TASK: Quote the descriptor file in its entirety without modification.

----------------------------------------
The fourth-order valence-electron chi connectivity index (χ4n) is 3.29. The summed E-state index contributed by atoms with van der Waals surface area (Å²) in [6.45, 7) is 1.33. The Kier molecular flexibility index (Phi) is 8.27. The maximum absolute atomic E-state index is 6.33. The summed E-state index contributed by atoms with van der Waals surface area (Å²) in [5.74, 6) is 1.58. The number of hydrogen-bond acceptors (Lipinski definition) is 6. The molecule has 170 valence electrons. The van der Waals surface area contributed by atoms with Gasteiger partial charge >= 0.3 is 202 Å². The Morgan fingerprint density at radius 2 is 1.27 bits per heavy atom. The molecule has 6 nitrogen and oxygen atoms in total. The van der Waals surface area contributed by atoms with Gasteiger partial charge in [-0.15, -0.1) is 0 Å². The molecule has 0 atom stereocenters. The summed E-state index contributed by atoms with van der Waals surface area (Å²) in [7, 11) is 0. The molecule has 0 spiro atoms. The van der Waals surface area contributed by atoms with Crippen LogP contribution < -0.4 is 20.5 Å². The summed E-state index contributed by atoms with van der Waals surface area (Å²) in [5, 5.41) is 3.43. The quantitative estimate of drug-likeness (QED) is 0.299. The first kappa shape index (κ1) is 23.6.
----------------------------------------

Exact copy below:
The fourth-order valence-electron chi connectivity index (χ4n) is 3.29. The summed E-state index contributed by atoms with van der Waals surface area (Å²) in [6.45, 7) is 1.33. The Kier molecular flexibility index (Phi) is 8.27. The maximum absolute atomic E-state index is 6.33. The summed E-state index contributed by atoms with van der Waals surface area (Å²) in [5.74, 6) is 1.58. The number of hydrogen-bond acceptors (Lipinski definition) is 6. The molecule has 170 valence electrons. The van der Waals surface area contributed by atoms with Gasteiger partial charge >= 0.3 is 202 Å². The Morgan fingerprint density at radius 2 is 1.27 bits per heavy atom. The molecule has 6 nitrogen and oxygen atoms in total. The van der Waals surface area contributed by atoms with Gasteiger partial charge in [-0.15, -0.1) is 0 Å². The molecule has 0 atom stereocenters. The summed E-state index contributed by atoms with van der Waals surface area (Å²) in [7, 11) is 0. The molecule has 0 spiro atoms. The van der Waals surface area contributed by atoms with Crippen LogP contribution < -0.4 is 20.5 Å². The summed E-state index contributed by atoms with van der Waals surface area (Å²) in [5, 5.41) is 3.43. The quantitative estimate of drug-likeness (QED) is 0.299. The first kappa shape index (κ1) is 23.6.